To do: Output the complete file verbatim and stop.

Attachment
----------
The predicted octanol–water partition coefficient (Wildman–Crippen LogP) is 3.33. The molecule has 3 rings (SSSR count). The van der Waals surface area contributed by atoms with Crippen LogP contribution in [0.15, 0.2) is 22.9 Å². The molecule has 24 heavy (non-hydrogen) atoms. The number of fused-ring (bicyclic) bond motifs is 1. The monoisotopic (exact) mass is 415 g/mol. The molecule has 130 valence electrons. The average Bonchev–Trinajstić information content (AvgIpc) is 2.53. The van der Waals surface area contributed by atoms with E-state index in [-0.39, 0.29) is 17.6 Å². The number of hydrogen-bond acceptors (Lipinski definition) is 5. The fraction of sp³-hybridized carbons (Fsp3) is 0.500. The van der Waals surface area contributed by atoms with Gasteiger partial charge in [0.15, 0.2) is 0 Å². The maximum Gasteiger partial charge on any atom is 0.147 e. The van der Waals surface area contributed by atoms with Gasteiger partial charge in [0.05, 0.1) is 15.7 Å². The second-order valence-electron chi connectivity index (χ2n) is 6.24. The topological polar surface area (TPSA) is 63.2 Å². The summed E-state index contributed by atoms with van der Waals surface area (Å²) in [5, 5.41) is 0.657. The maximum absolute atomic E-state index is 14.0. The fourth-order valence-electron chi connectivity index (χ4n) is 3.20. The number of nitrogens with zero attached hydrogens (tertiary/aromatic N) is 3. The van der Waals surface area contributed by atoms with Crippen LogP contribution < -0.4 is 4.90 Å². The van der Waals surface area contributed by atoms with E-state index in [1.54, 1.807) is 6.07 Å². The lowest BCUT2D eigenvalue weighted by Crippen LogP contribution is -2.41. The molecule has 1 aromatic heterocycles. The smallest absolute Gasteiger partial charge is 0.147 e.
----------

The predicted octanol–water partition coefficient (Wildman–Crippen LogP) is 3.33. The molecule has 3 rings (SSSR count). The van der Waals surface area contributed by atoms with Crippen LogP contribution in [0.15, 0.2) is 22.9 Å². The molecule has 24 heavy (non-hydrogen) atoms. The number of fused-ring (bicyclic) bond motifs is 1. The monoisotopic (exact) mass is 415 g/mol. The molecule has 130 valence electrons. The average Bonchev–Trinajstić information content (AvgIpc) is 2.53. The van der Waals surface area contributed by atoms with E-state index in [-0.39, 0.29) is 17.6 Å². The number of hydrogen-bond acceptors (Lipinski definition) is 5. The fraction of sp³-hybridized carbons (Fsp3) is 0.500. The van der Waals surface area contributed by atoms with Gasteiger partial charge in [0.15, 0.2) is 0 Å². The maximum Gasteiger partial charge on any atom is 0.147 e. The van der Waals surface area contributed by atoms with Gasteiger partial charge in [0.05, 0.1) is 15.7 Å². The second-order valence-electron chi connectivity index (χ2n) is 6.24. The topological polar surface area (TPSA) is 63.2 Å². The summed E-state index contributed by atoms with van der Waals surface area (Å²) in [5, 5.41) is 0.657. The maximum absolute atomic E-state index is 14.0. The fourth-order valence-electron chi connectivity index (χ4n) is 3.20. The number of nitrogens with zero attached hydrogens (tertiary/aromatic N) is 3. The van der Waals surface area contributed by atoms with Crippen LogP contribution < -0.4 is 4.90 Å². The van der Waals surface area contributed by atoms with E-state index in [1.54, 1.807) is 6.07 Å². The lowest BCUT2D eigenvalue weighted by Crippen LogP contribution is -2.41. The molecule has 1 aromatic heterocycles. The smallest absolute Gasteiger partial charge is 0.147 e.